Psalm 23 is arguably the most familiar text in the entire Bible. It’s so familiar in fact that even those who would not call themselves Christians can usually quote along, at least in the first few verses. Part of the reason it’s so familiar is because the imagery of sheep and shepherds is so intwined throughout all Scripture:
- The patriarchs of the Old Testament – Abraham, Isaac, and Jacob, were at least in some part shepherds.
- When Moses fled Egypt after killing an Egyptian he took up work as a shepherd among the Midianites.
- David, of course, was a shepherd before he became the king of Israel.
- The word “shepherd” is used as a verb in the Old Testament to describe how the leaders of Israel should relate to their people.
- In the prophets, as the people chased after other gods, they were described as sheep without a shepherd.
- When we turn to the New Testament, we see that the birth of Christ was announced to shepherds.
- And Jesus Himself took up this title in John 10 to describe Himself as the Good Shepherd.
If you’ve read much of the Bible, then, you’ve read all about sheep and shepherds, and Psalm 23 is kind of the pinnacle of that language. That’s part of the reason it’s so familiar. But another reason why it’s so familiar is the comforting nature of this psalm. It has been a source of comfort and strength for generations. It’s been quoted and read during times of difficulty by individuals, families, churches, and even entire nations. And once again, even people outside the Christian faith will look to a passage like this for comfort and strength during seasons of difficulty.
But with popularity comes the danger of misunderstanding. Specifically, the misunderstanding is that Psalm 23 is good news for everyone. But it’s not. In fact, the good news of Psalm 23 really hangs on a single word.
Now it’s true that God is a caring Creator. It’s true that the rain falls, crops grow, and the earth spins on its axis. Seasons change, babies are born, food tastes good, and everyone – whether Christian or not – can have a measure of happiness in their lives. These acts of benevolence are what theologians refer to as “common grace” – that is, the grace of God that is applicable to everyone regardless of where and in whom they have put their faith. But Psalm 23 is not a common grace psalm. We know it’s not a common grace psalm because of that one, simple word that appears in verse 1:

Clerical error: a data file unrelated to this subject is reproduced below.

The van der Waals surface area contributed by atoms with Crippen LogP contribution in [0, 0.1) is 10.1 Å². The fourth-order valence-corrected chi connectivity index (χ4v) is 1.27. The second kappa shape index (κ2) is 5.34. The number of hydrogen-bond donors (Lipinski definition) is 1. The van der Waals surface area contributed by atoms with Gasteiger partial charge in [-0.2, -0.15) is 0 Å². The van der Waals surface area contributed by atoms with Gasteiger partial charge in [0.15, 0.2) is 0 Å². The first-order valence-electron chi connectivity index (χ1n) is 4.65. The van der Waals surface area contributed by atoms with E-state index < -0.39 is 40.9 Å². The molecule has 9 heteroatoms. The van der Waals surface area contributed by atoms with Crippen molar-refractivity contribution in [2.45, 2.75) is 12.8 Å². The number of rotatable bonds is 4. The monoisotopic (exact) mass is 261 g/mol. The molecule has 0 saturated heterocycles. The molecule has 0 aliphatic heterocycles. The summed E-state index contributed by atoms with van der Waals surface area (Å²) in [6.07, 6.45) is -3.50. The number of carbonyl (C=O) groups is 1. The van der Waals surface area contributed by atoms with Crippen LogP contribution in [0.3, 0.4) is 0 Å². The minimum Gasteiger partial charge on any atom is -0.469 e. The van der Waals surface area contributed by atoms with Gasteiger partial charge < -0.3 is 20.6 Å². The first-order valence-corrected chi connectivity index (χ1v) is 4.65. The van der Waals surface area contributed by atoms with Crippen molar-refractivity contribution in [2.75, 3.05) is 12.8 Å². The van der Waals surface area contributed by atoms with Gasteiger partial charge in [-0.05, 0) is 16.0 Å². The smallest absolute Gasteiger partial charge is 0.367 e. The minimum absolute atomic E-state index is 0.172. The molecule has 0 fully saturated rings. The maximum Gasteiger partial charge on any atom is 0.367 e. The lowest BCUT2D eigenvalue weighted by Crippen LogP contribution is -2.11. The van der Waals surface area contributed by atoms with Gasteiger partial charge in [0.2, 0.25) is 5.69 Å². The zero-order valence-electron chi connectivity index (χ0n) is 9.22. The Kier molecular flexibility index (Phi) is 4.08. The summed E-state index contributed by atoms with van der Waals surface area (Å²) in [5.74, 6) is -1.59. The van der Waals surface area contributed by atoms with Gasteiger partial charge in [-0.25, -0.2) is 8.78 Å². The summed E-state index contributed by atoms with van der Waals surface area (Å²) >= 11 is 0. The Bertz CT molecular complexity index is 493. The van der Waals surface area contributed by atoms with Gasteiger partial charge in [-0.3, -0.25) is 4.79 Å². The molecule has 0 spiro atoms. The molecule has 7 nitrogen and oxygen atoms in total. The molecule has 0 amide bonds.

David, a shepherd in his own right, did not say that God is “a” shepherd; nor did He say that God is “the” shepherd. He said the Lord is “my” shepherd. And this is a statement that only the Christian can truly make.
A person can want God to be his shepherd; she might even think the Lord is her shepherd; he might be around all kinds of people who know that God is their shepherd; but until his or her faith is in Jesus Christ, then God is not ultimately his or her shepherd.
Jesus emphasized a similar dynamic in Matthew 16. Here’s what happened:
When Jesus came to the region of Caesarea Philippi, he asked his disciples, “Who do people say the Son of Man is?”
They replied, “Some say John the Baptist; others say Elijah; and still others, Jeremiah or one of the prophets.”
“But what about you?” he asked. “Who do you say I am?”
Notice the “narrowing” quality of what Jesus is doing here. He starts with a purely informational question – Who do people say that I am? And there are many answers. Similarly, if Jesus posed that question to us, we might also have a variety of answers:
Some say you’re a prophet; some say you’re a revolutionary; some say you are a miracle-worker.”
But Jesus is not content for this question to remain informational; He moves it to be personal.
“So that’s who they say that I am; but what about you? Who do you say that I am?” This is not just “a” question; it’s “the” question. It’s not who your friends, or who culture, or your church, or your family says He is; Jesus is still asking this same question to each and every one of us. Who do YOU say that I am? And the answer that I give determines whether or not God is truly MY shepherd.
This is what makes Psalm 23 good news. It’s not the general care of the Lord, but instead a personal relationship with Him that only comes when we enter HIs family through Jesus. It’s only then that we can say, along with David, that the Lord is indeed MY shepherd.